Long term cat boarding

Long term cat boarding

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Long term cat boarding

My 2-year-old cat has recently shown anxiety issues. She has been boarded for two months and been seen by two different vets. However, both suggest she is fine with everything. They would not even consider a change of diet or even change her litter, and I am not sure if I am seeing a problem.

While I have her in my lap when I am trying to get something done, she would rather sleep. She will jump on my lap, but her fur is really thin. This has been going on for some time now, but seems to have worsened. She also seems to be a bit more active than usual. In fact, she has always been a little bit more playful than usual, and now it seems she is a bit more active. She is not hiding. She is eating. She is exploring her pen. But she is still showing the same interest in sleeping.

The first vet, while treating her, suggested to add a bit of a "treat" (a little amount of treats, like one single piece of cheese). She also suggested to see how much longer it would take to "normalize" her again. She didn't see a change in her normal habits, which is why she recommended for her to stay for a couple more days.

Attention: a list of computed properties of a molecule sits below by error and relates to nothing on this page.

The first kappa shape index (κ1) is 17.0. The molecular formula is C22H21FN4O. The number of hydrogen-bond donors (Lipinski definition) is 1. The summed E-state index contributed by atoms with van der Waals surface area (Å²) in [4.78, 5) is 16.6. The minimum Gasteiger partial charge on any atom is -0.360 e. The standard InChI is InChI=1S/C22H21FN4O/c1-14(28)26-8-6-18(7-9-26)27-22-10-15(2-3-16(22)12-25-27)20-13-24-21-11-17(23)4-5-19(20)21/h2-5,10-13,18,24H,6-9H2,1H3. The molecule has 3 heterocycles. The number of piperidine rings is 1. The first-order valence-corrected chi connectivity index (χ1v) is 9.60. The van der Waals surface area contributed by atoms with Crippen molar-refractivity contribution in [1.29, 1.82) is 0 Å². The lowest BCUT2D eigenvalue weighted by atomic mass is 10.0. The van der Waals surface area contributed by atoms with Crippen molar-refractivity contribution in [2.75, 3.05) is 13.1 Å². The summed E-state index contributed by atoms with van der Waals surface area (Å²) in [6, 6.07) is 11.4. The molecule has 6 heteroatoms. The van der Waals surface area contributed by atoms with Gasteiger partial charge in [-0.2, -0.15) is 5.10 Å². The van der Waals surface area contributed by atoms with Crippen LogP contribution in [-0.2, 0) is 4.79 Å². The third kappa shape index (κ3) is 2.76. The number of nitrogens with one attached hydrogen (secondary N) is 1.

Since the previous vet suggested a treat, I am not sure what to do. The second vet was also the same, and just treated her. He made no suggestions.

Is the anxiety going to come back when the treat wears off? And does this suggest that the anxiety is coming back?

Comments for long term cat boarding

I have been through this. It's hard. You should take the advice from the vet. Your cat will get better. Even though it sounds like she is fine, she is going to be better. If she sleeps, it is good. If she does not eat it is probably better to change her food and try and treat her allergies. It could be some type of anxiety. If you are really concerned you should keep a cat book or magazine close by and read through everything there is to read. Good luck to you.

Jul 6, 2016

Long Term boarding with Pembroke


Cat is being boarded and has been for 8 years with no problems until now. First she was sick for a few weeks, had a slight temperature but nothing was done. They started giving her anti biotics. I have read all about boarders and they have never been recommended. They have all given me recommendations and when I try to take my vet's advice it is hard to find somewhere. She is now on a special food and I am told that it has made her feel better. It has been three months and I am told that she has been normal, not sick, no symptoms of being in boarding but recently this morning she vomited several times. She is still on the same food and the vet has said that she will get better but no guarantees. How do I know if this is right?

I'm sorry to hear that you've had so many problems. I'm a bit confused though. Do you mean that your cat has never been boarded in the past 8 years? In which case that's no surprise that she has no vet recommendations, because if she hasn't had the problem in that time she wouldn't know whether it could be boarding or other possible factors such as anxiety, food sensitivity, parasites etc. That seems to indicate that perhaps she has suffered from boarding-induced anxiety in the past and so might expect to have more of the same as she transitions to a boarding environment again.